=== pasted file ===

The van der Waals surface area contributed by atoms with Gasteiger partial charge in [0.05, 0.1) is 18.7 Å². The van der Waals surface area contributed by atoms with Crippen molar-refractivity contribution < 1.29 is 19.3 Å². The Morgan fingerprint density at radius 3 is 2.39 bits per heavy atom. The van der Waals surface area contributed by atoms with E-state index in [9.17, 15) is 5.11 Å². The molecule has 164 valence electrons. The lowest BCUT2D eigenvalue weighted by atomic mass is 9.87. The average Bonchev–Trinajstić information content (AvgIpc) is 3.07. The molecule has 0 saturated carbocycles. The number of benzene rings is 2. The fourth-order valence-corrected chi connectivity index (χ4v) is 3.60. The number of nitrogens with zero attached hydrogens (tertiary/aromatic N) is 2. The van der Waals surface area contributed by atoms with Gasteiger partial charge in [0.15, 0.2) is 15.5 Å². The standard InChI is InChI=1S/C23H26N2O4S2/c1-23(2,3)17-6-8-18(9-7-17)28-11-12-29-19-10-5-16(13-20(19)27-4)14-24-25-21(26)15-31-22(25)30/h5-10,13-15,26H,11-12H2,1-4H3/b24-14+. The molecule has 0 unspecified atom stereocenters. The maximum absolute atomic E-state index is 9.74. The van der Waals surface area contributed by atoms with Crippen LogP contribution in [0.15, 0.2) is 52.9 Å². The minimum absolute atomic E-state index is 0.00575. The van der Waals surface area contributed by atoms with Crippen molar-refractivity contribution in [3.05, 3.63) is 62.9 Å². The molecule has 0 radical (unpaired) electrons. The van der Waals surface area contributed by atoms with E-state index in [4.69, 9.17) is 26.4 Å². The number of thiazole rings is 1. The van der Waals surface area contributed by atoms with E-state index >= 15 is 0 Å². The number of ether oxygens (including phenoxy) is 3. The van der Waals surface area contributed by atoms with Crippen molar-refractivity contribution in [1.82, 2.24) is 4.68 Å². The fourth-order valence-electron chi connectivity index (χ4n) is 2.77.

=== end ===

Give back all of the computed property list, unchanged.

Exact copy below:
The van der Waals surface area contributed by atoms with Gasteiger partial charge in [0.05, 0.1) is 18.7 Å². The van der Waals surface area contributed by atoms with Crippen molar-refractivity contribution < 1.29 is 19.3 Å². The Morgan fingerprint density at radius 3 is 2.39 bits per heavy atom. The van der Waals surface area contributed by atoms with E-state index in [9.17, 15) is 5.11 Å². The molecule has 164 valence electrons. The lowest BCUT2D eigenvalue weighted by atomic mass is 9.87. The average Bonchev–Trinajstić information content (AvgIpc) is 3.07. The molecule has 0 saturated carbocycles. The number of benzene rings is 2. The fourth-order valence-corrected chi connectivity index (χ4v) is 3.60. The number of nitrogens with zero attached hydrogens (tertiary/aromatic N) is 2. The van der Waals surface area contributed by atoms with Gasteiger partial charge in [0.15, 0.2) is 15.5 Å². The standard InChI is InChI=1S/C23H26N2O4S2/c1-23(2,3)17-6-8-18(9-7-17)28-11-12-29-19-10-5-16(13-20(19)27-4)14-24-25-21(26)15-31-22(25)30/h5-10,13-15,26H,11-12H2,1-4H3/b24-14+. The molecule has 0 unspecified atom stereocenters. The maximum absolute atomic E-state index is 9.74. The van der Waals surface area contributed by atoms with Crippen LogP contribution in [0.15, 0.2) is 52.9 Å². The minimum absolute atomic E-state index is 0.00575. The van der Waals surface area contributed by atoms with Crippen molar-refractivity contribution in [3.05, 3.63) is 62.9 Å². The molecule has 0 radical (unpaired) electrons. The van der Waals surface area contributed by atoms with E-state index in [4.69, 9.17) is 26.4 Å². The number of thiazole rings is 1. The van der Waals surface area contributed by atoms with E-state index >= 15 is 0 Å². The number of ether oxygens (including phenoxy) is 3. The van der Waals surface area contributed by atoms with Crippen molar-refractivity contribution in [1.82, 2.24) is 4.68 Å². The fourth-order valence-electron chi connectivity index (χ4n) is 2.77.